"Thank you," she said, dropping off again.
She woke up in the ward, feeling like she'd just finished an all- nighter. Tonya was standing at her bedside, dressed in street clothes.
"All done?" she asked.
"Clean as snow, girl," said Tonya, giving her a wide grin.
"Feel like shit," she said. "Feels like someone's fucked with my head. Oh shit. I mean, uh, sorry."
"Sleep it off," said Tonya. "You'll feel better tomorrow. It's still tender, but it don't hurt like I thought it would."
"Tender," she said.
"You rest easy," said Tonya. "I've got a bus to catch."
She lay back and rested for a while, then tried to sit up. Twin bolts of pain stabbed up from below her rib-cage. She flopped back on the bed, gasping. She found a button at the edge of the bed and held it down. Fifteen seconds later, a nurse appeared.
"Yes," said the nurse, laconically.
"Hurts," she said.
"Shouldn't hurt," said the nurse.
"Hurts here," she said, pointing.
The nurse frowned.
"Oh God," she said. "Its the infection, isn't it? It's-"
"It's not the infection," said the nurse. "It's definitely not that."
"But it hurts," she moaned.
"I'll give you a pill," said the nurse.
"What is it, then?" she asked. "You operated on me, didn't you?"
The nurse swept the sheet away, and opened her gown. She looked down at her stomach, unblemished save for the old scar from the splenectomy.
"No operations," said the nurse.
"You went in down there," she said, feeling herself flush again.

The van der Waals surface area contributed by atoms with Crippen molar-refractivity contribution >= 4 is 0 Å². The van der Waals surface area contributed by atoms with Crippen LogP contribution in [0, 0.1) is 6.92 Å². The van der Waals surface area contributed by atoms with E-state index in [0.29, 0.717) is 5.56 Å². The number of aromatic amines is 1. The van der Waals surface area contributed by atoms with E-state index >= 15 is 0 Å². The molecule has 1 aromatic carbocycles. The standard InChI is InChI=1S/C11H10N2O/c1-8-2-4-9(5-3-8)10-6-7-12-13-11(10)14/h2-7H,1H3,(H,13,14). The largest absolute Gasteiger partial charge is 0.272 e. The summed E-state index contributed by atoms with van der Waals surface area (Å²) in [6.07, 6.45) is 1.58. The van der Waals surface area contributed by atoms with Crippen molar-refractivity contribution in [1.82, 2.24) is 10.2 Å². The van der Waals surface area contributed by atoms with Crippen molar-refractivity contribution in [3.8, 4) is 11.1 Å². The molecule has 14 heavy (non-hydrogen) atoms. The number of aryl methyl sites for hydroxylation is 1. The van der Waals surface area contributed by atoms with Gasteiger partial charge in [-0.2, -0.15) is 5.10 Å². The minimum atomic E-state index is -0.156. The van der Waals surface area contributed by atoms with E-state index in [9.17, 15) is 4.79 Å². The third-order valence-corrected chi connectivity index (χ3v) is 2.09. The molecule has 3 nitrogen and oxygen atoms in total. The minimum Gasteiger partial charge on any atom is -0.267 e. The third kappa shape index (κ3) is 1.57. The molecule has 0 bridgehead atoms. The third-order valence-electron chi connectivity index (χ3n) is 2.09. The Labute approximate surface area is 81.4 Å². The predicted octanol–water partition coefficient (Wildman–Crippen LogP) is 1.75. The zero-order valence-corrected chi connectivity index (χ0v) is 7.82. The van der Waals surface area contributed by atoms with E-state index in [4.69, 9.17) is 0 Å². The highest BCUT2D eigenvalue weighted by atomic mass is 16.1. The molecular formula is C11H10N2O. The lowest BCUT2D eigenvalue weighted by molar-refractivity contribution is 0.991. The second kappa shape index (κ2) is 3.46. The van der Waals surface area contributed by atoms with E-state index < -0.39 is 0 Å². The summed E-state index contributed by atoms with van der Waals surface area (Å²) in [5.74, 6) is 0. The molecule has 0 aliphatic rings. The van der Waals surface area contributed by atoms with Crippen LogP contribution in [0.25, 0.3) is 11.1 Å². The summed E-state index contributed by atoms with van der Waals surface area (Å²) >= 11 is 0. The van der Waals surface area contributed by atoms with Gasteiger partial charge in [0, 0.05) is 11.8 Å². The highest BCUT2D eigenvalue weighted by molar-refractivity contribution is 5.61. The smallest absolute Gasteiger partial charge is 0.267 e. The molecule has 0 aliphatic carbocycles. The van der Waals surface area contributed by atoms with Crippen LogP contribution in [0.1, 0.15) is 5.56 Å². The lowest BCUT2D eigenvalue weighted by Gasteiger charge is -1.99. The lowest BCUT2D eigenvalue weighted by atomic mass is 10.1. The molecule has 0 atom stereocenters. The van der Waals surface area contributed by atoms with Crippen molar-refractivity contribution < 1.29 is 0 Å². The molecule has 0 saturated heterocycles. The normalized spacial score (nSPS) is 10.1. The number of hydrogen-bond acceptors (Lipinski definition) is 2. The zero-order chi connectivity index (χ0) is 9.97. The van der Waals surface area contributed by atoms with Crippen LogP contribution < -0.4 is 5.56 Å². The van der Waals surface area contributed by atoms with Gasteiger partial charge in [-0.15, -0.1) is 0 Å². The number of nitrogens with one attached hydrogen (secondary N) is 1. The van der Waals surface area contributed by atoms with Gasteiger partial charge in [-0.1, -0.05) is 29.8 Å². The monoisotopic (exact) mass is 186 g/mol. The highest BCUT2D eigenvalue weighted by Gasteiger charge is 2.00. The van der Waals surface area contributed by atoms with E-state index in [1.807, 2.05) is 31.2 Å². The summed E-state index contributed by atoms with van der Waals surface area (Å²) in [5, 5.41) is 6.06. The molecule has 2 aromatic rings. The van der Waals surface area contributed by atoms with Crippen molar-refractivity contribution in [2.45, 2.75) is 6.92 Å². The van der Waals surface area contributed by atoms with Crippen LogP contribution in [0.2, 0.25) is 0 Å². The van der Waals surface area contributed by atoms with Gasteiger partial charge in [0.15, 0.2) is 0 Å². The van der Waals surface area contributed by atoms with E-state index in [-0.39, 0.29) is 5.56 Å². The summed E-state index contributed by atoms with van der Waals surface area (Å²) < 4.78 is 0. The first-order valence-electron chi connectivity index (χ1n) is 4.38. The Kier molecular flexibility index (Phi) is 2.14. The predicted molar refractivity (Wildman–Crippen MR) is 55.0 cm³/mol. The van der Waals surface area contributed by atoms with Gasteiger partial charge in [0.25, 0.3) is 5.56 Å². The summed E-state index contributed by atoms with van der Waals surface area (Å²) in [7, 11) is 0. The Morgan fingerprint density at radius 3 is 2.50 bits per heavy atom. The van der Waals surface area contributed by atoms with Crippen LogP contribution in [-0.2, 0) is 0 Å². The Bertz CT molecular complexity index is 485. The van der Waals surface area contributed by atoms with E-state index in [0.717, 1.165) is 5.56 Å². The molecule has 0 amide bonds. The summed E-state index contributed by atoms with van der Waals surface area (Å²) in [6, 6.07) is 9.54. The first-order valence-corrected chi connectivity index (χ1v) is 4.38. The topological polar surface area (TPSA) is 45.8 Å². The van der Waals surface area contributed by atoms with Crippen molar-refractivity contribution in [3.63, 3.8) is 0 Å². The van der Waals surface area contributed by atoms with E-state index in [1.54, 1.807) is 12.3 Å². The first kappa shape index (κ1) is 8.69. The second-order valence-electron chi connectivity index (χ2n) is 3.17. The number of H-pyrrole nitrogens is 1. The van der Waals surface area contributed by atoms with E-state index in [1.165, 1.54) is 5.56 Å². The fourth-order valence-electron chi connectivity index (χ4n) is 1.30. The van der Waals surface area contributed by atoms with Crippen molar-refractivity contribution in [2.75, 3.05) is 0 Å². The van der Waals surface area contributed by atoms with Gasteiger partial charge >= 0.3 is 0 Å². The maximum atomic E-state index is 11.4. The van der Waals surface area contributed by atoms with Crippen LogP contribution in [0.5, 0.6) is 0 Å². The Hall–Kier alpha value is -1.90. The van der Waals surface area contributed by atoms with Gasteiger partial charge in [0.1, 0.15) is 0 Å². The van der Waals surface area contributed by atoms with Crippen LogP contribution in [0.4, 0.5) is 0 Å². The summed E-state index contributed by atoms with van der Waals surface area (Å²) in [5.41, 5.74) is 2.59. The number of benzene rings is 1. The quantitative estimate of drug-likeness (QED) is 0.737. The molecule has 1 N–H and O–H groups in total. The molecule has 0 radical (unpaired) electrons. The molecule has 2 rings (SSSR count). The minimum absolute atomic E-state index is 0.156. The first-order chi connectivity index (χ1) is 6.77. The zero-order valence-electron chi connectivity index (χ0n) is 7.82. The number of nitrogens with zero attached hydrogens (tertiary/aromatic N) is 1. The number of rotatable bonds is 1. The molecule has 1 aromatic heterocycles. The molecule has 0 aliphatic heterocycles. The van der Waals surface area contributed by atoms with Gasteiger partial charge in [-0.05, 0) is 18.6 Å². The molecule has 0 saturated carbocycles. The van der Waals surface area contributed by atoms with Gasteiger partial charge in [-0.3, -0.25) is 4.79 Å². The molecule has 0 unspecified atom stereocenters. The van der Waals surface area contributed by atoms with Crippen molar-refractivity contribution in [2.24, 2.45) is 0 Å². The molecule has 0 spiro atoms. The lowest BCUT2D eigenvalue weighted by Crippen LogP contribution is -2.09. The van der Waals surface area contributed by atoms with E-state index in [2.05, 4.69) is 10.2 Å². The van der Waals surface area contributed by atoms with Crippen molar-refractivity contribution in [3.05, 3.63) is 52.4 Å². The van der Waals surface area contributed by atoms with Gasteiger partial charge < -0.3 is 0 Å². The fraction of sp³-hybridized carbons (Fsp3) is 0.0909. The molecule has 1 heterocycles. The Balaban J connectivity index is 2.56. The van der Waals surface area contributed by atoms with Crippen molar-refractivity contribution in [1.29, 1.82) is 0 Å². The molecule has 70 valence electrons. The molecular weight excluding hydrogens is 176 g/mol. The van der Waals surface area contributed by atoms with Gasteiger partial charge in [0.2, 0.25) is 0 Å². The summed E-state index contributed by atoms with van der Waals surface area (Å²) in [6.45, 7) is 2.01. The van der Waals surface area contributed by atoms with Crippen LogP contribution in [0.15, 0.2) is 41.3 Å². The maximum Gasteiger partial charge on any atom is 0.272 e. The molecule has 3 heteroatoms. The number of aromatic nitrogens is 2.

"No, the little grey men did," said the nurse, rolling her eyes. "Swallow."
She swallowed the pill, and drifted off to sleep again.
It was night now, and she needed to go to the bathroom. Somehow, the drip had found its way back into her arm. She tried to pull it out, but couldn't manage the bandages. Her hands were like claws, and the bed was rocking as if were floating on the high seas. She stopped working at the bandages when it became apparent that she was about to wet the bed. She sat up gingerly. As Tonya had said, she was still tender, but it wasn't nearly as bad as the feeling in her head. She held herself up with the IV stand and made her way to the bathroom. She thought that she would never finish. When she did, she wiped herself off. The tissue was stained red. Her period was over a week before. She looked in the bowl. It was filled with a vaguely pinkish liquid. She remembered her grandfather screaming in the hospital, a week after seeing blood in his piss. She staggered out of the washroom bearing the bloody tissue in front of her. She stopped in front of the nursing station. The nurses were somewhere inside, out of sight